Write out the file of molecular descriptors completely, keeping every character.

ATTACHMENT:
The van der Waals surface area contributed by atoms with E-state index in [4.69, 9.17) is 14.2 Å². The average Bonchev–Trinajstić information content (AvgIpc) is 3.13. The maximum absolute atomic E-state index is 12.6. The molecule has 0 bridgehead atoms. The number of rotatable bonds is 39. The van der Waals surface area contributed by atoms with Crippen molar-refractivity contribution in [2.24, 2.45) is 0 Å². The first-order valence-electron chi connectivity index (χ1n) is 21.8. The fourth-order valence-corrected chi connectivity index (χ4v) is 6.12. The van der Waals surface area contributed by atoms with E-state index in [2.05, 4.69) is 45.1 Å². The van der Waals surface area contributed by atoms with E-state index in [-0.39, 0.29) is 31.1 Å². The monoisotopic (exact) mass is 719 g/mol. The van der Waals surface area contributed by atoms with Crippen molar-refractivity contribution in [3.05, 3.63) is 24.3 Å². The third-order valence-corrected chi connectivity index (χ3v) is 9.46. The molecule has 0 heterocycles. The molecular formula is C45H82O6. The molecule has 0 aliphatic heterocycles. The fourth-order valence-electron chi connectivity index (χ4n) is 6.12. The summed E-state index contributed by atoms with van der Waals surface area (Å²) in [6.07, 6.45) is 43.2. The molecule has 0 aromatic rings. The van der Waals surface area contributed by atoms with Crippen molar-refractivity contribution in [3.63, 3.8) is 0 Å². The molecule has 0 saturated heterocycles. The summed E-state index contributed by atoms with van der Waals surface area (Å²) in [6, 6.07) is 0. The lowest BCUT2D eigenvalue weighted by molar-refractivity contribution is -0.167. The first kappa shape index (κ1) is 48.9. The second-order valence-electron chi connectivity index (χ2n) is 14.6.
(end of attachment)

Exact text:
The van der Waals surface area contributed by atoms with E-state index in [4.69, 9.17) is 14.2 Å². The average Bonchev–Trinajstić information content (AvgIpc) is 3.13. The maximum absolute atomic E-state index is 12.6. The molecule has 0 bridgehead atoms. The number of rotatable bonds is 39. The van der Waals surface area contributed by atoms with Crippen molar-refractivity contribution in [2.24, 2.45) is 0 Å². The first-order valence-electron chi connectivity index (χ1n) is 21.8. The fourth-order valence-corrected chi connectivity index (χ4v) is 6.12. The van der Waals surface area contributed by atoms with E-state index in [2.05, 4.69) is 45.1 Å². The van der Waals surface area contributed by atoms with E-state index in [-0.39, 0.29) is 31.1 Å². The monoisotopic (exact) mass is 719 g/mol. The van der Waals surface area contributed by atoms with Crippen molar-refractivity contribution in [3.05, 3.63) is 24.3 Å². The third-order valence-corrected chi connectivity index (χ3v) is 9.46. The molecule has 0 heterocycles. The molecular formula is C45H82O6. The molecule has 0 aliphatic heterocycles. The fourth-order valence-electron chi connectivity index (χ4n) is 6.12. The summed E-state index contributed by atoms with van der Waals surface area (Å²) in [6.07, 6.45) is 43.2. The molecule has 0 aromatic rings. The van der Waals surface area contributed by atoms with Crippen molar-refractivity contribution in [3.63, 3.8) is 0 Å². The molecule has 0 saturated heterocycles. The summed E-state index contributed by atoms with van der Waals surface area (Å²) in [6, 6.07) is 0. The lowest BCUT2D eigenvalue weighted by molar-refractivity contribution is -0.167. The first kappa shape index (κ1) is 48.9. The second-order valence-electron chi connectivity index (χ2n) is 14.6.